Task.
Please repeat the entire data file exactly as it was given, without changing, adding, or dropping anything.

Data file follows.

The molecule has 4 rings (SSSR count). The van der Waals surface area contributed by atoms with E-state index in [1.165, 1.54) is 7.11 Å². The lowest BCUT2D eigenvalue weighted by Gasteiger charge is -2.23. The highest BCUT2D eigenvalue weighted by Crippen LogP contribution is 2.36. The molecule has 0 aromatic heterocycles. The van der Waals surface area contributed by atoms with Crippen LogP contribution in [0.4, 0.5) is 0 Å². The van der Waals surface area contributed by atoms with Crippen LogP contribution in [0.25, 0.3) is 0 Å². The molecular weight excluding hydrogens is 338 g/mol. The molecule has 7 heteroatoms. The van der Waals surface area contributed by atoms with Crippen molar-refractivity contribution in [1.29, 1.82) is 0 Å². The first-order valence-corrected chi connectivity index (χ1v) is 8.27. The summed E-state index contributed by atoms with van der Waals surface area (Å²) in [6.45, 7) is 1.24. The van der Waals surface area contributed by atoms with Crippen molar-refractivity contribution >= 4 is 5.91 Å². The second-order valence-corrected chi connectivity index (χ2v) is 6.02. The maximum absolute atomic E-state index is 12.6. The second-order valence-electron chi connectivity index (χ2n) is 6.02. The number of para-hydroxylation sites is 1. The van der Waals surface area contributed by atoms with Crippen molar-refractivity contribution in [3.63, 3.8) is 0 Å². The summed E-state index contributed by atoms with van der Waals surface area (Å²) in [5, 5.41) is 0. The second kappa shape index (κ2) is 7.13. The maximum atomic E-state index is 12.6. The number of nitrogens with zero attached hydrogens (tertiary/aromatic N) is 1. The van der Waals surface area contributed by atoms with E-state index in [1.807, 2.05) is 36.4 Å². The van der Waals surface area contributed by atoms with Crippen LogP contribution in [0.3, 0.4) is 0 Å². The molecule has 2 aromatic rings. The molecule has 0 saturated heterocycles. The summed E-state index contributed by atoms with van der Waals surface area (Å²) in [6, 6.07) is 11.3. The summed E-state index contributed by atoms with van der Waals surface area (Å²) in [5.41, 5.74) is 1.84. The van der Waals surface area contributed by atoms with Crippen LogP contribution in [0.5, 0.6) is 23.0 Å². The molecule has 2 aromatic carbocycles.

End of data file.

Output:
The molecule has 4 rings (SSSR count). The van der Waals surface area contributed by atoms with E-state index in [1.165, 1.54) is 7.11 Å². The lowest BCUT2D eigenvalue weighted by Gasteiger charge is -2.23. The highest BCUT2D eigenvalue weighted by Crippen LogP contribution is 2.36. The molecule has 0 aromatic heterocycles. The van der Waals surface area contributed by atoms with Crippen LogP contribution in [0.4, 0.5) is 0 Å². The van der Waals surface area contributed by atoms with Crippen LogP contribution in [0.25, 0.3) is 0 Å². The molecular weight excluding hydrogens is 338 g/mol. The molecule has 7 heteroatoms. The van der Waals surface area contributed by atoms with Crippen molar-refractivity contribution in [1.29, 1.82) is 0 Å². The first-order valence-corrected chi connectivity index (χ1v) is 8.27. The summed E-state index contributed by atoms with van der Waals surface area (Å²) in [6.45, 7) is 1.24. The van der Waals surface area contributed by atoms with Crippen molar-refractivity contribution >= 4 is 5.91 Å². The second-order valence-corrected chi connectivity index (χ2v) is 6.02. The maximum absolute atomic E-state index is 12.6. The second-order valence-electron chi connectivity index (χ2n) is 6.02. The number of para-hydroxylation sites is 1. The van der Waals surface area contributed by atoms with Crippen molar-refractivity contribution in [3.63, 3.8) is 0 Å². The summed E-state index contributed by atoms with van der Waals surface area (Å²) in [5, 5.41) is 0. The second kappa shape index (κ2) is 7.13. The maximum atomic E-state index is 12.6. The number of nitrogens with zero attached hydrogens (tertiary/aromatic N) is 1. The van der Waals surface area contributed by atoms with E-state index in [1.807, 2.05) is 36.4 Å². The van der Waals surface area contributed by atoms with Crippen LogP contribution in [0.3, 0.4) is 0 Å². The molecule has 2 aromatic rings. The molecule has 0 saturated heterocycles. The summed E-state index contributed by atoms with van der Waals surface area (Å²) in [6, 6.07) is 11.3. The summed E-state index contributed by atoms with van der Waals surface area (Å²) in [5.41, 5.74) is 1.84. The van der Waals surface area contributed by atoms with Crippen LogP contribution in [0.5, 0.6) is 23.0 Å². The molecule has 2 aromatic carbocycles.